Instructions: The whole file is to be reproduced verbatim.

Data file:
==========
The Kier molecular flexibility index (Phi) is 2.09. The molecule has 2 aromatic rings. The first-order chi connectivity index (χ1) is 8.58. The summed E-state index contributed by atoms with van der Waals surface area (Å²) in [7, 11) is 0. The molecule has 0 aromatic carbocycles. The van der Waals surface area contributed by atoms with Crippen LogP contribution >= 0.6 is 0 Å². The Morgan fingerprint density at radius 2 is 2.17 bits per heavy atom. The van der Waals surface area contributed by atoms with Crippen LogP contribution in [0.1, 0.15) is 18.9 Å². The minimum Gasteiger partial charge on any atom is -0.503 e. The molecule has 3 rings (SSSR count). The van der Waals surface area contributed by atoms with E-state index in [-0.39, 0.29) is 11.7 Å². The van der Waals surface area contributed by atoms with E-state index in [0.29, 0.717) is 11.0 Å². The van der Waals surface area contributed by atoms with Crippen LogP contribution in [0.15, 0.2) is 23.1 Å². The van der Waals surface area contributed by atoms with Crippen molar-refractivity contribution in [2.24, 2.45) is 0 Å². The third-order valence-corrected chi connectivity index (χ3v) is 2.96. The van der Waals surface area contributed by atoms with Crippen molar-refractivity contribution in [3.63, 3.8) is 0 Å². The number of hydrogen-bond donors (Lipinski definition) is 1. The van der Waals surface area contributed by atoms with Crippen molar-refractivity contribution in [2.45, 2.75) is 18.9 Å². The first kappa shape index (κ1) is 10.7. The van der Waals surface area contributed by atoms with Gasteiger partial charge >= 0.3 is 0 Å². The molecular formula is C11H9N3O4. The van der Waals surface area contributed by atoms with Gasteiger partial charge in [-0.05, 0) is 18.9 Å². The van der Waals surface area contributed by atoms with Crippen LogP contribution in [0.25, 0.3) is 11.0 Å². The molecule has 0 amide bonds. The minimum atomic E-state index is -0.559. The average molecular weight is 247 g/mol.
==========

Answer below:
The Kier molecular flexibility index (Phi) is 2.09. The molecule has 2 aromatic rings. The first-order chi connectivity index (χ1) is 8.58. The summed E-state index contributed by atoms with van der Waals surface area (Å²) in [7, 11) is 0. The molecule has 0 aromatic carbocycles. The van der Waals surface area contributed by atoms with Crippen LogP contribution >= 0.6 is 0 Å². The Morgan fingerprint density at radius 2 is 2.17 bits per heavy atom. The van der Waals surface area contributed by atoms with Crippen LogP contribution in [0.1, 0.15) is 18.9 Å². The minimum Gasteiger partial charge on any atom is -0.503 e. The molecule has 3 rings (SSSR count). The van der Waals surface area contributed by atoms with E-state index in [-0.39, 0.29) is 11.7 Å². The van der Waals surface area contributed by atoms with E-state index in [0.29, 0.717) is 11.0 Å². The van der Waals surface area contributed by atoms with Crippen LogP contribution in [0.15, 0.2) is 23.1 Å². The van der Waals surface area contributed by atoms with Crippen molar-refractivity contribution in [2.24, 2.45) is 0 Å². The third-order valence-corrected chi connectivity index (χ3v) is 2.96. The van der Waals surface area contributed by atoms with Crippen molar-refractivity contribution in [3.63, 3.8) is 0 Å². The number of hydrogen-bond donors (Lipinski definition) is 1. The van der Waals surface area contributed by atoms with Crippen molar-refractivity contribution in [2.45, 2.75) is 18.9 Å². The first kappa shape index (κ1) is 10.7. The van der Waals surface area contributed by atoms with Gasteiger partial charge >= 0.3 is 0 Å². The molecular formula is C11H9N3O4. The van der Waals surface area contributed by atoms with Gasteiger partial charge in [-0.05, 0) is 18.9 Å². The van der Waals surface area contributed by atoms with Crippen LogP contribution in [0.25, 0.3) is 11.0 Å². The molecule has 0 amide bonds. The minimum atomic E-state index is -0.559. The average molecular weight is 247 g/mol.